Seoul reassures no threat of war on Korea peninsula – Let’s talk and ease tensions it advices Pyongyang 

Author: Not available
Posted on: Beijing Bulletin – Tuesday, April 11th, 2017


A day after U.S. ordered a navy strike group, led the aircraft carrier USS Carl Vinson, to head to the Korean peninsula -  fears of another war breaking out in the troubled region have been high.

The strike group is making its way toward the Korean peninsula after U.S. President Donald Trump warned that the policy of ‘strategic patience’ with the North Korean regime was over.

The show of force by the U.S. also comes merely days after it bombed a Syrian airbase, provoked by a chemical attack that claimed over 86 lives last week.

The strike group includes the U.S. aircraft carrier, two missile destroyers, a cruiser and 74 warplanes.

The action by the U.S. also comes amid rising tensions over Kim Jong Un’s nuclear ambitions and his display of nuclear might since the start of the year.

However, easing tensions, Lee Duck-hang, the spokesman of the South Korean Ministry of Unification said on Monday that there is no threat of war on Korean peninsula as Washington supports South Korea’s policy on peaceful settlement of tensions with North Korea.

Duck-hang was quoted as saying in a report in the Yonhap news agency, “There is no need to be worried much … The U.S. has said it supports South Korea’s policy on North Korea, and our government intends to solve all the problems peacefully.”

Seoul said that it believes it is important to settle tensions through a political process, and the spokesman added that the restrictive measures against North Korea are designed to engage Pyongyang in dialogue.

Lee stressed repeatedly, “It is not meant to result in the possibility of military tension and confrontation.”

Earlier on Sunday, U.S. National Security Adviser Lt. Gen. Herbert McMaster had stated that Trump had ordered for the preparation of all possible options to protect the U.S. and its allies from the ever-mounting North Korean nuclear threat.

While Trump ordered for preparing of options to destroy Kim Jong Un and end his nuclear ambitions, Seoul is adamant on avoiding war or war-like situations.

Yet, the joint military drills between U.S., South Korea and Japan intensify, as does the installation of the controversial THAAD anti-missile system.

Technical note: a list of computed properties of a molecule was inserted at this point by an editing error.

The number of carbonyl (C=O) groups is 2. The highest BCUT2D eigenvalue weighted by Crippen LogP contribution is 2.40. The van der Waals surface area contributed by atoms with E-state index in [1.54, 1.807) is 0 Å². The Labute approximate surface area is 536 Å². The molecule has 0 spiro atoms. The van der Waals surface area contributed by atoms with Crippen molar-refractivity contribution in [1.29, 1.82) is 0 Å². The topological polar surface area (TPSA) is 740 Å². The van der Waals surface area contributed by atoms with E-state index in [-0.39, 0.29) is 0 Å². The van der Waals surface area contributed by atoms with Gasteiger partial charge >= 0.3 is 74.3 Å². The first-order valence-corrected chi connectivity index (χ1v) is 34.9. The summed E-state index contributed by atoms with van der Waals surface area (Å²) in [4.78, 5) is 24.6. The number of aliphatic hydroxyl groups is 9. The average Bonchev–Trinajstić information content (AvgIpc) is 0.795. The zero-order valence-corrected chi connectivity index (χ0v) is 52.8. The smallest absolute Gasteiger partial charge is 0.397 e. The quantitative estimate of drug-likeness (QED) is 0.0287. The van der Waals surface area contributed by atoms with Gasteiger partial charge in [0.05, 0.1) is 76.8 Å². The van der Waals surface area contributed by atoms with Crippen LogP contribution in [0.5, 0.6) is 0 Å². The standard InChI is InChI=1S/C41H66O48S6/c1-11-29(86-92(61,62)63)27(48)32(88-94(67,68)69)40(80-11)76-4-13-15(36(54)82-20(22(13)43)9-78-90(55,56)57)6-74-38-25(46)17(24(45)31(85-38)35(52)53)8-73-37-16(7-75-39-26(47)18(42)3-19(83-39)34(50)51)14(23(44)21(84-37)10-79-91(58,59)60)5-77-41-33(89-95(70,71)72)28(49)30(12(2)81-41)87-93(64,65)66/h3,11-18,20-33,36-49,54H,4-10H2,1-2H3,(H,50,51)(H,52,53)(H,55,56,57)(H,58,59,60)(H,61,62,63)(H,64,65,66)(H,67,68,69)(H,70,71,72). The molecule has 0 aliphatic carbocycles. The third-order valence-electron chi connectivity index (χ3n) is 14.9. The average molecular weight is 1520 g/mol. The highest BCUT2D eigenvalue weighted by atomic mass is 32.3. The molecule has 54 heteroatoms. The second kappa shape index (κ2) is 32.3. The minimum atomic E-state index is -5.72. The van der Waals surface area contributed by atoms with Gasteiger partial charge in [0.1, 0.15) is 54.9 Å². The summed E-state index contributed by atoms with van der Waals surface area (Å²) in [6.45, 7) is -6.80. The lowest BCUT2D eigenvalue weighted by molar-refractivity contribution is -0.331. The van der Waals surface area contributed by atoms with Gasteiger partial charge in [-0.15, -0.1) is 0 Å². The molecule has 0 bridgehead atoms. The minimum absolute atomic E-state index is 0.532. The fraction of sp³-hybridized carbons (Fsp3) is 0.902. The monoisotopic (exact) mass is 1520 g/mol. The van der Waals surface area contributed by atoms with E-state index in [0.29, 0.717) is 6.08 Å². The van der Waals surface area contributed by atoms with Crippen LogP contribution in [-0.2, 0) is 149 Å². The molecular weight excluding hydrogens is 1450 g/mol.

Pyongyang insists that the huge joint military naval exercises are an invasion rehearsal and has branded it “reckless”, arguing that it was driving the Korean peninsula to the “brink of war.”

Japan, South Korea and the U.S., however, argued that their joint military drills are aimed at countering the threat from North Korean submarines that have ramped up the tense situation in the region.

Meanwhile, Kim Jong Un is said to be preparing for the sixth nuclear bomb tests and had threatened to launch a nuclear attack “if a single bullet is fired.”

North Korean officials indicated that the nation might be preparing an intercontinental ballistic missile test or something similar as soon as April 15, the 105th birthday of North Korea’s founding president and celebrated annually as ‘the Day of the Sun.’

Merely a day before Trump launched a pre-emptive missile strike on Syria, North Korea issued its harshest warning to date against the U.S.

North Korea warned that it is ready to deliver the “most ruthless blow.”

Kim Jong Un even officially placed his country on the “brink of a war” with the U.S.

Earlier this month, North Korea tested a liquid-fueled Scud missile that travelled a fraction of its range but led experts to believe that the reclusive nation is ramping up its nuclear arsenal.

McMaster meanwhile added, “This is a rogue regime that is now a nuclear-capable regime, and President Xi and President Trump agreed that that is unacceptable, that what must happen is the denuclearization of the Korean Peninsula. And so, the president has asked us to be prepared to give him a full range of options to remove that threat to the American people and to our allies and partners in the region.”

North Korea, which has been at odds with the United States since the start of the Korean War in 1950, first tested a nuclear weapon in 2006.

Tensions in the Korean Peninsula escalated after North conducted its fourth nuclear test in January 2016, followed by a satellite launch in February.

The tests irked the international community and provoked the ire of the United Nations, that imposed several sanctions of the reclusive nation.

The country claimed to have secured key intercontinental ballistic missile technologies and eight months after the first test, shocked the world by conducting its fifth nuclear test overall and the strongest one till date.

Apart from the two provocative nuclear tests, in 2016, the isolated country test fired the Musudan missiles over 20 times through the year.

The Musudan missile, with a design range of 1,500 to 2,500 miles, is believed to be capable of reaching South Korea, Japan and even the U.S. territory of Guam and almost reaching Alaska.

In his New Year’s speech, the country’s dictator Kim Jong Un declared that North Korea has “reached the final stage” in its program to build ICBMs, but western experts were skeptical about his forecast.

This week, North Korea’s legislative assembly is scheduled to hold a meeting to discuss plans to mark the birth of the country’s founder, Kim II-sung.




Read More:—lets-talk-and-ease-tensions-it-advices-pyongyang